Every year, more than 300 TV buyers, sales agents, distributors and festival scouts descend on Arti et Amicitiae on one of Amsterdam’s busiest thoroughfares to watch a wide selection of documentaries available to the international market. Variety sat down with Docs For Sale manager Laurien ten Houten to discuss the enterprise and what it means for artists and buyers alike.
In a nutshell, what is Docs For Sale?
Very simply, Docs For Sale is a video library, and we have 55 screening booths and a little over 430 films, of which over 130 are IDFA-selected. On the one hand, we have the people who want to sell the films, the producers and the sales agents, and on the other hand, we have the people who want to acquire those films, whether it’s television buyers, sales agents who want to extend their catalog, or festivals wanting to show the film in their program. It’s one of the bigger documentary markets for creative documentaries. We also have a big meeting space where we organize meetings for the sellers and the buyers.
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How does it work together with the Forum?
Well, the Forum is set up to find financing for projects that are not finished, and Docs For Sale is only for finished films. We have a collaboration with the Forum, called Rough Cut Screenings, and last Sunday we had six projects in that section. These are films that are in a rough-cut stage and looking for some final financing.
So the Rough Cut Screenings is the intermediate stage between the Forum and Docs For Sale?
You could say so, yes.
How do you select projects?
At Docs For Sale we curate the catalog. So we have a lot of films that are screened at the festival, but then we have another, let’s say, 300 films that are not screened at the festival. And those films are also curated. We also reject films.
Who curates them?
The IDFA viewers. In terms of curation, we have quite a wide range, because we want to include films for festival exhibition as well as films for television broadcast. We might have different versions of some films—like for some films we’ll have the television version and the theatrical version. And there’s also some more niche films that may be suitable for human rights festivals or for environmental festivals.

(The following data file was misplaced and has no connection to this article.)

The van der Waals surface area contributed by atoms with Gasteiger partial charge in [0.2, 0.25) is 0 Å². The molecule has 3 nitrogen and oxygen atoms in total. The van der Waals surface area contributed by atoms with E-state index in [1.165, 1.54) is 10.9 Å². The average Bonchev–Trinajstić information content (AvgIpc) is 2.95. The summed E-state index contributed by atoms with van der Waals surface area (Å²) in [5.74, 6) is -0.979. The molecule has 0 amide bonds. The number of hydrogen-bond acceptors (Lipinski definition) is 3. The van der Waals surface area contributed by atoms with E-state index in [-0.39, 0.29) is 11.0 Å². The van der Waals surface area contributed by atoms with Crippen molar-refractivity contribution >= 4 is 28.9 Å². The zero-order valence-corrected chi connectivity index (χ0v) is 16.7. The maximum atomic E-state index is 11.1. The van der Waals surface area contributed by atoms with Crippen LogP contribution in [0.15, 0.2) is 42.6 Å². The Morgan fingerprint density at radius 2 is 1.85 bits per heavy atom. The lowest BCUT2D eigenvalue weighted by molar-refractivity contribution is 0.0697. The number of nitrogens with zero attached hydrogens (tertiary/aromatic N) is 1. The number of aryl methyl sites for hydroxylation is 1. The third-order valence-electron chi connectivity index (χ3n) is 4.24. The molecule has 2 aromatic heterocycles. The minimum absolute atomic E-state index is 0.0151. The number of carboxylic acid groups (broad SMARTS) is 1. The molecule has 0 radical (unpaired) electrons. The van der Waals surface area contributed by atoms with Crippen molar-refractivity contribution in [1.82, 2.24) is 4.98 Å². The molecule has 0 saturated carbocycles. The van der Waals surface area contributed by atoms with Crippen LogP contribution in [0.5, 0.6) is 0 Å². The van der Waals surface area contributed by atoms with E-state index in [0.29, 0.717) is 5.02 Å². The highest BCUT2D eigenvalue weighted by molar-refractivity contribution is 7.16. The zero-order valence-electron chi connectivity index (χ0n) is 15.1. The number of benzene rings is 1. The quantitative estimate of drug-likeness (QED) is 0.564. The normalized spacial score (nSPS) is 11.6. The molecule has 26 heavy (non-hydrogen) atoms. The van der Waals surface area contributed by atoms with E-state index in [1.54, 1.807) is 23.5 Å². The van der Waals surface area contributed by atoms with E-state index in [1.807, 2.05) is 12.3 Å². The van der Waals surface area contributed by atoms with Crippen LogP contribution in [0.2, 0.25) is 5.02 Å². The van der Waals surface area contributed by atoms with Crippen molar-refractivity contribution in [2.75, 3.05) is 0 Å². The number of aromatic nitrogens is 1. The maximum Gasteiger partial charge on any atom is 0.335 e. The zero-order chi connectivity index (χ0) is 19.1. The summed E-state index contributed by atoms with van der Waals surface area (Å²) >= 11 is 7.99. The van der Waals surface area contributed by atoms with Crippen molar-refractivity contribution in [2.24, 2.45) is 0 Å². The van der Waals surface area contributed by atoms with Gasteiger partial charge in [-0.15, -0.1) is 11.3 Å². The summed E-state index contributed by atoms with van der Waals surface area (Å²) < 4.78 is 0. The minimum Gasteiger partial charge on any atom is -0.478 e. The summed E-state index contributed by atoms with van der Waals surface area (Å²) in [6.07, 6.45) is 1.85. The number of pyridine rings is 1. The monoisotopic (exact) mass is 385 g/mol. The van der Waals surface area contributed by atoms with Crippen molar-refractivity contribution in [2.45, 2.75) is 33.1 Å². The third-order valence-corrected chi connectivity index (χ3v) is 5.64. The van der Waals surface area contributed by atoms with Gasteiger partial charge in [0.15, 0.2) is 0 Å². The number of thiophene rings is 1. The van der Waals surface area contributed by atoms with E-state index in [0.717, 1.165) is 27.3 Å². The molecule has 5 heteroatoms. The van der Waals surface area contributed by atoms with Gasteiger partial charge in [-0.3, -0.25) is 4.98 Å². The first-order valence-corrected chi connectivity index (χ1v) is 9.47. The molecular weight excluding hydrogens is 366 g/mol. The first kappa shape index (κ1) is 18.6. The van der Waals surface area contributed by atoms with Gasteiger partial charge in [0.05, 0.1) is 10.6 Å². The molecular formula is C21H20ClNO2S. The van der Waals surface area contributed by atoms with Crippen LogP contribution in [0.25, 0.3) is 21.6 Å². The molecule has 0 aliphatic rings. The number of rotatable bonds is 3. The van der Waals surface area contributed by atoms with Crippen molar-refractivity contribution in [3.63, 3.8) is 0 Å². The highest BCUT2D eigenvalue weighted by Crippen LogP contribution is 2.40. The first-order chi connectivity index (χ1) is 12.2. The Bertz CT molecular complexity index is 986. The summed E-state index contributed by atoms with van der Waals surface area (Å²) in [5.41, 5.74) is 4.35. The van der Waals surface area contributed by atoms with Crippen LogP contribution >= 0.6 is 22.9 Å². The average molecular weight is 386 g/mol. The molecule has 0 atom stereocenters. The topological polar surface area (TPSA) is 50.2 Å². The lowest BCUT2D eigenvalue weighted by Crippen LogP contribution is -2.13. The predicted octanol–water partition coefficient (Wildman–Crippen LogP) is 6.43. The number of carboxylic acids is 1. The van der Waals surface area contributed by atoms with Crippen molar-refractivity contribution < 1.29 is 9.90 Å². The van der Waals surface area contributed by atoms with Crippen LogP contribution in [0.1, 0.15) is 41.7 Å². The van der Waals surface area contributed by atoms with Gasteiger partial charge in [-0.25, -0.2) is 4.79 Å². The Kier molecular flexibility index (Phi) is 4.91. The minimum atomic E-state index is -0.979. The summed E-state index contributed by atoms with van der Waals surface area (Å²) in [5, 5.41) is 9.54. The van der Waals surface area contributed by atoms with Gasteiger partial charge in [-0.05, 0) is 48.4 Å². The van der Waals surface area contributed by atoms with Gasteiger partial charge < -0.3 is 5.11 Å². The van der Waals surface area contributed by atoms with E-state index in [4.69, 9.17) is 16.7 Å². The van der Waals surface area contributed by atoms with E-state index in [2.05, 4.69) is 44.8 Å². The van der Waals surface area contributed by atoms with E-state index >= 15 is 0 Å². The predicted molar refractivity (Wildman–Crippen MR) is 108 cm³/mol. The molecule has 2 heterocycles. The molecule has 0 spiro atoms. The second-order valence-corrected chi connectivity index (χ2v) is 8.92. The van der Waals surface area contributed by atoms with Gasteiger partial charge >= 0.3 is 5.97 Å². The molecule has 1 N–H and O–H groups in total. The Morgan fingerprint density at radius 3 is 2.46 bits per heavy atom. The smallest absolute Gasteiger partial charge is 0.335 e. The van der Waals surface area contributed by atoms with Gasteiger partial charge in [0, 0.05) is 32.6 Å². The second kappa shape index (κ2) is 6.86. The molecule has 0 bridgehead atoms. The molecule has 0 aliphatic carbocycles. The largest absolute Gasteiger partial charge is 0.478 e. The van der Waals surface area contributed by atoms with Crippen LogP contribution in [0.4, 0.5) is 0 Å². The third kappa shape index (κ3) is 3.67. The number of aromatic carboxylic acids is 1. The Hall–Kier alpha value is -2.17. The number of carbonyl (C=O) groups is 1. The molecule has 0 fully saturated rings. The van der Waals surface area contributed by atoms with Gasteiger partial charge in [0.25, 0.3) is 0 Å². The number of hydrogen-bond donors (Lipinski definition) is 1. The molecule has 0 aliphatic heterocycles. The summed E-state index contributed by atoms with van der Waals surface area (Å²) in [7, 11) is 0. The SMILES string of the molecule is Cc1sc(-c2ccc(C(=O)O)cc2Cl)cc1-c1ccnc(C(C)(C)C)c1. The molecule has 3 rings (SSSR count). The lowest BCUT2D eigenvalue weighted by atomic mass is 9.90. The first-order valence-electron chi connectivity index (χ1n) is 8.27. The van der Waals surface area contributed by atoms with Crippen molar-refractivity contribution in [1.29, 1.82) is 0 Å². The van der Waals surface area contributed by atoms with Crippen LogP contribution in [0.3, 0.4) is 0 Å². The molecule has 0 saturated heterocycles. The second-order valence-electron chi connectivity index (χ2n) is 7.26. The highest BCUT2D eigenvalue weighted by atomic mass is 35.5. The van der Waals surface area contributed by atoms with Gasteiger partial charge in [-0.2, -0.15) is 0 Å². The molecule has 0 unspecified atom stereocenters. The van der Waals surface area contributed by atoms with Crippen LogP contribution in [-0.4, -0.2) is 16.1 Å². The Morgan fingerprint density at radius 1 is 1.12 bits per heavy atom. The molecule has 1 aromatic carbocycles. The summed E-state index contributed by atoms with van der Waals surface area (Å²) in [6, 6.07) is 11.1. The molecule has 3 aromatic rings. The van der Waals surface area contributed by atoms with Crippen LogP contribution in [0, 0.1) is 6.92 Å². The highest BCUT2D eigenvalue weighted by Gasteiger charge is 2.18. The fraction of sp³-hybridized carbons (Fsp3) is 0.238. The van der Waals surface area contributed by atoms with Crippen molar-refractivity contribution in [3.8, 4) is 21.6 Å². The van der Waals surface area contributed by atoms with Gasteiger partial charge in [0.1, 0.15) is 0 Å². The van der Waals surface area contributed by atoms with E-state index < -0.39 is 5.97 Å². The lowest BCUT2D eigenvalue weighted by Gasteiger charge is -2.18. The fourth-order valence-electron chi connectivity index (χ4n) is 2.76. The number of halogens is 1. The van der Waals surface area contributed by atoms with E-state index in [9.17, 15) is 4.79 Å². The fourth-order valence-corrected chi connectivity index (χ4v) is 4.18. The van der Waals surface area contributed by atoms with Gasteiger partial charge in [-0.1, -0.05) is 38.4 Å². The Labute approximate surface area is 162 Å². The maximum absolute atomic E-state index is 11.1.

The festivals that come here are very different. I mean, we have the big festivals—Hot Docs, Sheffield—but we have all kinds of human rights film festivals and environmental film festivals from all over the world. But if you look at the market at the moment, there’s a lot of films, and more and more players, but less and less money. So for sales agents it’s getting harder. They have to make more sales to get the same amount of money. It’s a tough job.
How successful has it been so far this year?
It’s always hard to say. People might watch the film here at IDFA and then sign the contract at the Berlinale. Nowadays, it’s not like there’s a TV buyer who’s watching films and then says, “OK, I want to buy this, this and this”—then they immediately sign the contract and that’s it. We are a platform. We’re more like a broker, I would say. We offer the platform, and the facilities, and the services too. And, yes, of course there are deals signed here, but it’s hard to say exactly how many films are sold here each year. This year there are over 300 people with an acquisitions pass, which means TV buyers, sales agents, festival scouts and so on, and this number is quite stable. I have the impression that it’s at least as busy this year as last year, but the specific numbers I don’t have yet, in terms of the viewing numbers. But if you look at the accreditations given out for Docs For Sale you could say that it’s business as usual.
Do you have a sense of what’s hot this year?
Films about the environment and climate change are popular, but that’s also because those films are IDFA-selected. Those films are always watched the most at Docs For Sale. This year the big titles have been films like “For Sama,” “Sunless Shadows,” the opening film, “Margaret Atwood: A Word After a Word After a Word Is Power,” and “Prison For Profits.” Those are some of the most watched films in Docs For Sale at the moment.
How has Docs For Sale changed in your experience?
The number of films is growing. We can let it grow even more, but that’s not what we want to do, because every film has to get attention and it’s already difficult now to make sure that every film gets that attention. What I’ve seen is that the last few years there’s a lot of people that don’t watch films on the spot here, they mostly do meetings. They’ll often watch the films online beforehand. When we started the online aspect in 2008, we had a sort of a slogan: “Watch films online, do business in Amsterdam.” At that point we were afraid that people wouldn’t come any more but they keep on coming. By the way, something new, that we added last year, is that films receiving their world premiere here will only be available online at Docs For Sale after their premiere in the cinema. We want to preserve the cinematic experience.
Is Docs For Sale accessible for first-time filmmakers?
For first-time filmmakers, if they don’t have a world sales representative, or someone to help them out, it might be really difficult. We have a first-timer meeting for everybody who’s at Docs For Sale for the first time. We explain how it works and give them some tips on what to do—or what not to do.
So first-timers shouldn’t feel intimated?
No, not at all. We are very, very human.
For more information, visit idfa.nl/en/info/docs-for-sale
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